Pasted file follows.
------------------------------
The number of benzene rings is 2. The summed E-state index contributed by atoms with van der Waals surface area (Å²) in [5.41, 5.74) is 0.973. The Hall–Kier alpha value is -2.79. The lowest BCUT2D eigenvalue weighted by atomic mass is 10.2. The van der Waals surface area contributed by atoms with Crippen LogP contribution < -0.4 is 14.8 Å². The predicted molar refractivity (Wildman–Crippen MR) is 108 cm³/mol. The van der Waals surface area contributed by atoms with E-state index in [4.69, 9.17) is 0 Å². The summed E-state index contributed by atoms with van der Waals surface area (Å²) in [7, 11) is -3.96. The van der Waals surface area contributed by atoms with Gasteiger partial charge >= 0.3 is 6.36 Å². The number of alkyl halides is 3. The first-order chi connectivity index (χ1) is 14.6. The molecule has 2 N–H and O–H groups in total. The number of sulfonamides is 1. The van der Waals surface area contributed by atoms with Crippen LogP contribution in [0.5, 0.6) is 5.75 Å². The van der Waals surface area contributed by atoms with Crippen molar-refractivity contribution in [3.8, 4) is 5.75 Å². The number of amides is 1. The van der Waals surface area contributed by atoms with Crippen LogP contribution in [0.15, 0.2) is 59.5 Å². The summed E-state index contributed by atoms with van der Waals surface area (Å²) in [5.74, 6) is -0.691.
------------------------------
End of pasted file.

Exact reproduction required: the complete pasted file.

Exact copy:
The number of benzene rings is 2. The summed E-state index contributed by atoms with van der Waals surface area (Å²) in [5.41, 5.74) is 0.973. The Hall–Kier alpha value is -2.79. The lowest BCUT2D eigenvalue weighted by atomic mass is 10.2. The van der Waals surface area contributed by atoms with Crippen LogP contribution < -0.4 is 14.8 Å². The predicted molar refractivity (Wildman–Crippen MR) is 108 cm³/mol. The van der Waals surface area contributed by atoms with E-state index in [4.69, 9.17) is 0 Å². The summed E-state index contributed by atoms with van der Waals surface area (Å²) in [7, 11) is -3.96. The van der Waals surface area contributed by atoms with Gasteiger partial charge >= 0.3 is 6.36 Å². The number of alkyl halides is 3. The first-order chi connectivity index (χ1) is 14.6. The molecule has 2 N–H and O–H groups in total. The number of sulfonamides is 1. The van der Waals surface area contributed by atoms with Crippen LogP contribution in [0.5, 0.6) is 5.75 Å². The van der Waals surface area contributed by atoms with Crippen molar-refractivity contribution in [3.8, 4) is 5.75 Å². The number of amides is 1. The van der Waals surface area contributed by atoms with Crippen LogP contribution in [0.15, 0.2) is 59.5 Å². The summed E-state index contributed by atoms with van der Waals surface area (Å²) in [5.74, 6) is -0.691.